Wave your hands to control your TV

Wave your hands to control your TV

Summary: Two engineers from the University of Wollongong, Australia, have developed a box that will replace your TV remote control. You'll just have to wave your hands to control your electronic gadgets. Their box contains a camera that recognizes your hand signals and translates them into electronic commands for your TV and other gadgets. Apparently, the controller's built-in camera can recognize seven simple hand gestures and work with up to eight different gadgets. The researchers say that their device is 100% accurate under normal lighting conditions and could be on sale within 3 years.

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TOPICS: Hardware
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Two engineers from the University of Wollongong, Australia (UOW), have developed a box that will replace your TV remote control. You'll just have to wave your hands to control your electronic gadgets. Their box contains a camera that recognizes your hand signals and translates them into electronic commands for your TV and other gadgets. Apparently, the controller's built-in camera can recognize seven simple hand gestures and work with up to eight different gadgets. The researchers say that their device is 100% accurate under normal lighting conditions and could be on sale within 3 years.

Wave your hands to control your TV

Above is a graphic indicating how the hand signal device works (Credit: The Daily Mail, UK, via this link at UOW). This "wave controller is the brainchild of Australian scientists Dr Prashan Premaratne of UOW’s School of Electrical, Computer and Telecommunications Engineering and Australian National University PhD student, Quang Nguyen."

So how will it work? Their "device is designed to sit on a shelf or table which has a clear line of sight to the television and the owner. Its software recognises simple, deliberate hand gestures and then sends the appropriate signal to a universal remote control, designed to work with most makes of television, video recorder, DVD player, hi-fi and digital set-top box."

In "Last hurrah for the lost remote," Stephen Hutcheon provides more details in The Age. "Dr Premaratne says he is currently in talks with Sony Europe about the process which could also have uses in gaming applications. He hopes to see the technology included in devices such as a set top box incorporating a hard disc drive within the next three years and says it would add less than $50 to the cost of such a unit. 'I'm not really after any money from this invention,' Dr Premaratne says. 'It's more the recognition and the additional funding for some of my other projects that may flow from this.'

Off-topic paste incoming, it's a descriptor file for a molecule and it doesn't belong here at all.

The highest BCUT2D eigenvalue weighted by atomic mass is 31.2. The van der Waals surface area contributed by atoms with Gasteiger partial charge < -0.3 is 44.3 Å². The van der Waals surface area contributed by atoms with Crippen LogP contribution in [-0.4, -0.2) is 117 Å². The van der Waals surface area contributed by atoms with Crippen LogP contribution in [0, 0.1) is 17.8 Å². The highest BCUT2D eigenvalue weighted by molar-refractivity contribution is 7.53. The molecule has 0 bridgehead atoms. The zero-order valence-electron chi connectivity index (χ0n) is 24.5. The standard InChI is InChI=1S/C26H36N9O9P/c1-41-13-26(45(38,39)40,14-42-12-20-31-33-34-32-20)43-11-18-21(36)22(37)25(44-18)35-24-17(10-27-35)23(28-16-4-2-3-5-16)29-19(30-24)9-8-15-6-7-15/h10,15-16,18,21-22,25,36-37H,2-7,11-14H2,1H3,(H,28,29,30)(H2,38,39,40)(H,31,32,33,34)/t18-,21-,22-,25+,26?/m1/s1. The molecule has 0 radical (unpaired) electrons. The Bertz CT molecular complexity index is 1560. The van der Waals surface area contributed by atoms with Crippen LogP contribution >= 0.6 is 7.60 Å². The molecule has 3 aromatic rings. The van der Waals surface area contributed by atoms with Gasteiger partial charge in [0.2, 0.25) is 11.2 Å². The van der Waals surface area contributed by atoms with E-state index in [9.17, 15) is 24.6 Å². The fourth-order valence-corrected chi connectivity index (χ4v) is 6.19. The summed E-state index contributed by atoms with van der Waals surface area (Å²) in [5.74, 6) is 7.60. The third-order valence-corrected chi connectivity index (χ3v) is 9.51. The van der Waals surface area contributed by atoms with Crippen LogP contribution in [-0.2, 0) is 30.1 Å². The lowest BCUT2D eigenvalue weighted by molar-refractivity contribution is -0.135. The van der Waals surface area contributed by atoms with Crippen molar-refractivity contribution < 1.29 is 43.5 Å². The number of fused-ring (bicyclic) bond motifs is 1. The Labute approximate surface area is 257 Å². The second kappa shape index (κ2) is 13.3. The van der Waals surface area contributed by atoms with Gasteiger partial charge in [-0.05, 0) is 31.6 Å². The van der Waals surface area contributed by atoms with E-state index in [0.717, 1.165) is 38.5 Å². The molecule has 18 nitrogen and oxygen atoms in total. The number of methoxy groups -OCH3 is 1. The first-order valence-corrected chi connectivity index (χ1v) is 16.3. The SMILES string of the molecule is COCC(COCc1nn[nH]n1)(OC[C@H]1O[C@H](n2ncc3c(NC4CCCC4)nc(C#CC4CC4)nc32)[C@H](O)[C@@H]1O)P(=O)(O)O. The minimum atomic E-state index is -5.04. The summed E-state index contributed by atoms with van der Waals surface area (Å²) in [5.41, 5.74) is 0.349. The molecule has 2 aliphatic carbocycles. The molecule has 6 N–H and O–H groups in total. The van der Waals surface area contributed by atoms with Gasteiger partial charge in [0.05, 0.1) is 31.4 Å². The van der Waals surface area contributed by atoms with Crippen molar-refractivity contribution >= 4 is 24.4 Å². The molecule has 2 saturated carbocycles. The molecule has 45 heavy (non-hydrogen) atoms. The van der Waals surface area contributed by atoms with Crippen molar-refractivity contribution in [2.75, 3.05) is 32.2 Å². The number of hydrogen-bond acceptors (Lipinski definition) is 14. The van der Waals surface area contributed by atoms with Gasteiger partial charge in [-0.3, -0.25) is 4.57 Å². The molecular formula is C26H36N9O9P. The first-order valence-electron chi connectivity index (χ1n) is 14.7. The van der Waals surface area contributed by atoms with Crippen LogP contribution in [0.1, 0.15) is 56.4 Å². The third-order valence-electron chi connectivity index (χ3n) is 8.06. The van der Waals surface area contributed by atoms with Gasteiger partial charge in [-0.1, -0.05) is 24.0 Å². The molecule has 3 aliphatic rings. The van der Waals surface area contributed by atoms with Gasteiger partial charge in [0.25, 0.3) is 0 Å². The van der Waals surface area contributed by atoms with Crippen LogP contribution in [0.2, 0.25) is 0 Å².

This box has been widely covered by the press. You can read for example "Scientists make TV remote redundant with a wave of the hand" (The Guardian, July 20, 2007) or "Wave the TV remote control goodbye and change channel with a thumbs-up | " (The Daily Mail, July 17, 2007).

For more technical information, this research work has been published in The Institution of Engineering and Technology's Computer Vision Journal under the name "Consumer electronics control system based on hand gesture moment invariants" (Volume 1, Issue 1, Pages 35-41, March 2007). Here is the abstract for your convenience. "Almost all consumer electronic equipment today uses remote controls for user interfaces. However, the variety of physical shapes and functional commands that each remote control features also raises numerous problems: the difficulties in locating the required remote control, the confusion with the button layout, the replacement issue and so on. The consumer electronics control system using hand gestures is a new innovative user interface that resolves the complications of using numerous remote controls for domestic appliances. Based on one unified set of hand gestures, this system interprets the user hand gestures into pre-defined commands to control one or many devices simultaneously. The system has been tested and verified under both incandescent and fluorescent lighting conditions. The experimental results are very encouraging as the system produces real-time responses and highly accurate recognition towards various gestures."

Finally, you might think I'm cynical. But when someone is in discussion with Sony while saying he's not interested in money, I'm somewhat skeptical.

Sources: Bernie Goldie, University of Wollongong News, July 17, 2007; and various websites

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Topic: Hardware

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